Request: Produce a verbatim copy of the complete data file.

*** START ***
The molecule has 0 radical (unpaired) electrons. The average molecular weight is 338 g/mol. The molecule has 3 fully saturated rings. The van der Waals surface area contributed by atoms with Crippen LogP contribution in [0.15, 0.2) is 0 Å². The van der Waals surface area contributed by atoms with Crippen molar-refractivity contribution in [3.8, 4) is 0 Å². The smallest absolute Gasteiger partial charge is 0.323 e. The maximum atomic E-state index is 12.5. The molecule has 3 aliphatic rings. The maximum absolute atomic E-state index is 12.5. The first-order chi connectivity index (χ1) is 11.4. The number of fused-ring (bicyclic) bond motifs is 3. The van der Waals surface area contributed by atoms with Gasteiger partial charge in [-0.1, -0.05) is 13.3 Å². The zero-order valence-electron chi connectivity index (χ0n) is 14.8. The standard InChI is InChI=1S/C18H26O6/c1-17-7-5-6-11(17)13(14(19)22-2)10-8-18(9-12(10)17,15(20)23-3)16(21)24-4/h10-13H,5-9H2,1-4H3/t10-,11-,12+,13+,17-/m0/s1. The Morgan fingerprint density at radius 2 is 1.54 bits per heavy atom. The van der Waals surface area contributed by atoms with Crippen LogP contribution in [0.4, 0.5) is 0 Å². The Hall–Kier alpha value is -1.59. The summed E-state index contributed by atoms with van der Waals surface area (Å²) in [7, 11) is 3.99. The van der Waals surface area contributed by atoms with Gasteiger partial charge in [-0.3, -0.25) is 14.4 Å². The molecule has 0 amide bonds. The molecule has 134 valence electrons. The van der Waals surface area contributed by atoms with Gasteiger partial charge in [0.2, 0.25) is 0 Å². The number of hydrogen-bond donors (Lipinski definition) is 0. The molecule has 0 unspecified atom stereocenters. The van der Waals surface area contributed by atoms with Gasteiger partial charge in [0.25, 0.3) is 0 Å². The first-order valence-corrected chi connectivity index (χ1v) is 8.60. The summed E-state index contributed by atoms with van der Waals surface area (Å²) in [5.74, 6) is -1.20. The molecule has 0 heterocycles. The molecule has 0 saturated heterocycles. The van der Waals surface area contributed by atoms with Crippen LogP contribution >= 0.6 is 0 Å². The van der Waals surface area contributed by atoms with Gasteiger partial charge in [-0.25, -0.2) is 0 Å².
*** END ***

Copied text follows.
The molecule has 0 radical (unpaired) electrons. The average molecular weight is 338 g/mol. The molecule has 3 fully saturated rings. The van der Waals surface area contributed by atoms with Crippen LogP contribution in [0.15, 0.2) is 0 Å². The van der Waals surface area contributed by atoms with Crippen molar-refractivity contribution in [3.8, 4) is 0 Å². The smallest absolute Gasteiger partial charge is 0.323 e. The maximum atomic E-state index is 12.5. The molecule has 3 aliphatic rings. The maximum absolute atomic E-state index is 12.5. The first-order chi connectivity index (χ1) is 11.4. The number of fused-ring (bicyclic) bond motifs is 3. The van der Waals surface area contributed by atoms with Gasteiger partial charge in [-0.1, -0.05) is 13.3 Å². The zero-order valence-electron chi connectivity index (χ0n) is 14.8. The standard InChI is InChI=1S/C18H26O6/c1-17-7-5-6-11(17)13(14(19)22-2)10-8-18(9-12(10)17,15(20)23-3)16(21)24-4/h10-13H,5-9H2,1-4H3/t10-,11-,12+,13+,17-/m0/s1. The Morgan fingerprint density at radius 2 is 1.54 bits per heavy atom. The van der Waals surface area contributed by atoms with Crippen LogP contribution in [0.4, 0.5) is 0 Å². The Hall–Kier alpha value is -1.59. The summed E-state index contributed by atoms with van der Waals surface area (Å²) in [7, 11) is 3.99. The van der Waals surface area contributed by atoms with Gasteiger partial charge in [-0.3, -0.25) is 14.4 Å². The molecule has 0 amide bonds. The molecule has 134 valence electrons. The van der Waals surface area contributed by atoms with Gasteiger partial charge in [0.2, 0.25) is 0 Å². The number of hydrogen-bond donors (Lipinski definition) is 0. The molecule has 0 unspecified atom stereocenters. The van der Waals surface area contributed by atoms with Gasteiger partial charge in [0.25, 0.3) is 0 Å². The first-order valence-corrected chi connectivity index (χ1v) is 8.60. The summed E-state index contributed by atoms with van der Waals surface area (Å²) in [5.74, 6) is -1.20. The molecule has 0 heterocycles. The molecule has 0 saturated heterocycles. The van der Waals surface area contributed by atoms with Crippen LogP contribution >= 0.6 is 0 Å². The van der Waals surface area contributed by atoms with Gasteiger partial charge in [-0.25, -0.2) is 0 Å².